On appeal, the Beijing Higher People's Court overturned the previous negative finding on copyright infringement. Through the plaintiff's comparison of the elements of the works and the game, the court recognised that elements such as the martial arts, tactical formation and the scenes were core creative elements that reflected the choice, arrangement and design of the author. Therefore, the court concluded that copyright protection should be granted to the works involved in order to uphold the exclusive mobile game software adaptation right of the plaintiffs. It is worth noting that the Beijing Higher People's Court granted protection on the basis of copyright and considered it no longer necessary to grant protection under unfair competition law.
AUCL and trademarks – protecting trade dress that contains a registered trademark
The overall visual appearance of a product or service, including product packaging and design, the graphical user interface (GUI) of a website or software application, and the layout and design of a store, generally falls under the rubric of trade dress. In China, trade dress is protected under the AUCL, where Article 6(1) of the 2017 and 2019 AUCL stipulates that operators shall not use signs that are identical or similar to the product name, packaging, decor of others with a certain degree of fame without authorisation, thereby leading others to misidentify their goods as others' goods or to associate their goods with others.
One of the most high-profile unfair competition cases in China involves the two leading Chinese herbal tea brands where the previous trademark licensee resorted to the AUCL's protection on product packaging to stop the current trademark licensee from using the red can packaging that contains a household name registered trademark. In the case of Guangzhou Pharmaceuticals Holding Limited v Jia Duo Bao (China) Beverage Co., Limited ((2015) Civil 3 Final No. 2), the court had to deal with a complex situation where the previous licensee created and developed the product packaging which features the registered trademark prominently while the operator of the beverage products and trademark owner of the mark had changed over time.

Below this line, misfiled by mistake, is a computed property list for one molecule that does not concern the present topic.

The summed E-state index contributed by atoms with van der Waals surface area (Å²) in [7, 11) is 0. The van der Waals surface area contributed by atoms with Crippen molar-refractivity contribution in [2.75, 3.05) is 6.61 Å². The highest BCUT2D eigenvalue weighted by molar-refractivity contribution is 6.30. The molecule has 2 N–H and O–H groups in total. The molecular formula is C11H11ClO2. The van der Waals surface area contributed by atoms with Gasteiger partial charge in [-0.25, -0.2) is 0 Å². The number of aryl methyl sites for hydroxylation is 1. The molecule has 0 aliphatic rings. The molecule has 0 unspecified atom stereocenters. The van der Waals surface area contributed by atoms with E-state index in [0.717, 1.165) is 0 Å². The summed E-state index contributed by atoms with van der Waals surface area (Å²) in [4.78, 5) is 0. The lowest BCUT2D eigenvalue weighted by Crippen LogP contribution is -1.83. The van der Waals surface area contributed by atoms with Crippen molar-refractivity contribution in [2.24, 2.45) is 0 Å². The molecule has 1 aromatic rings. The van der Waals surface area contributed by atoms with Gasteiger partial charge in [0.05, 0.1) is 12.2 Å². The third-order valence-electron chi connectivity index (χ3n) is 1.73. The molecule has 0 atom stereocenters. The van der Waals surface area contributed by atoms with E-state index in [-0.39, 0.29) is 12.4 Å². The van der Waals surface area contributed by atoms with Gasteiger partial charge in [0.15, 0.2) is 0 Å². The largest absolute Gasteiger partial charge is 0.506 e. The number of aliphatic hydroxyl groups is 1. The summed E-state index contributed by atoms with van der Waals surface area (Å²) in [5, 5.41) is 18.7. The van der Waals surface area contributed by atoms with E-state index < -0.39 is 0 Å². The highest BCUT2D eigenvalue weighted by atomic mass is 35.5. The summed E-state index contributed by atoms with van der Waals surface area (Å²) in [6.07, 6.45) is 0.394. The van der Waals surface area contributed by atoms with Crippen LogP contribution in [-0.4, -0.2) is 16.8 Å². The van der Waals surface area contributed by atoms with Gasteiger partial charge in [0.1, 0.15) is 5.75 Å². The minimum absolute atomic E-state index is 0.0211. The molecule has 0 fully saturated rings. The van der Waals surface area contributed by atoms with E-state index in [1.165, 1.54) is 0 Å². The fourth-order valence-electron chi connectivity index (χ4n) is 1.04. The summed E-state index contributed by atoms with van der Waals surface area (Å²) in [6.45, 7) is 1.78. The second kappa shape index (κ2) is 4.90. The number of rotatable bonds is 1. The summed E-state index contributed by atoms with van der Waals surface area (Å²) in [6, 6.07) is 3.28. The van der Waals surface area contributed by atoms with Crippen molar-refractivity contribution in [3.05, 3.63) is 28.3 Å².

The herbal tea brand, Wanglaoji ("王老吉"), was launched by Wang Zebang in 1828 and was transferred to Yangcheng Tonic Factory (Yangcheng). Yangcheng then began to sell herbal tea drinks in green cartons and applied for registration of the trademark "王老吉" (Wanglaoji in Chinese). In 1995, Yangcheng granted Hung To (Holdings) (Hung To) the exclusive right to use Wanglaoji for manufacturing and selling herbal tea drinks in red can packaging. In 1997, Yangcheng assigned the trademark Wanglaoji to Guangzhou Pharmaceuticals Holding (GPH). In 1998, Hung To set up the subsidiary, Jia Duo Bao (China) Beverage (JDB) to produce Wanglaoji herbal tea drinks under the red can packaging.
The licence agreement between GPH and Hung To was renewed until May 2010. At that time, GPH sold herbal tea drinks under the trademark Wanglaoji in green cartons while Hung To, through JDB, was selling the drinks using the iconic red can packaging. Upon termination of the licence agreement, JDB continued to sell the herbal tea drinks in the red can packaging labelled with its own trademark "加多寶" (Jia Duo Bao in Chinese). At the same time, GPH's subsidiary, Guangdong Wanglaoji Grand Health (Guangdong Wanglaoji), began to sell herbal tea drinks in red can packaging highly similar to that of JDB but labelled with the trademark Wanglaoji.
In 2012, JDB filed an action against Guangdong Wanglaoji, claiming that the red can trade dress should belong to JDB, who was the sole creator of the design, and that such design should be independent from the trademark Wanglaoji. On the same day, GPH sued JDB on the ground of trademark infringement. In 2014, the Guangdong High People's Court ruled in favour of GPH, holding that the trademark Wanglaoji and the red can trade dress were so closely associated with one another that they were inseparable as a whole, and therefore the red can trade dress should belong to GPH.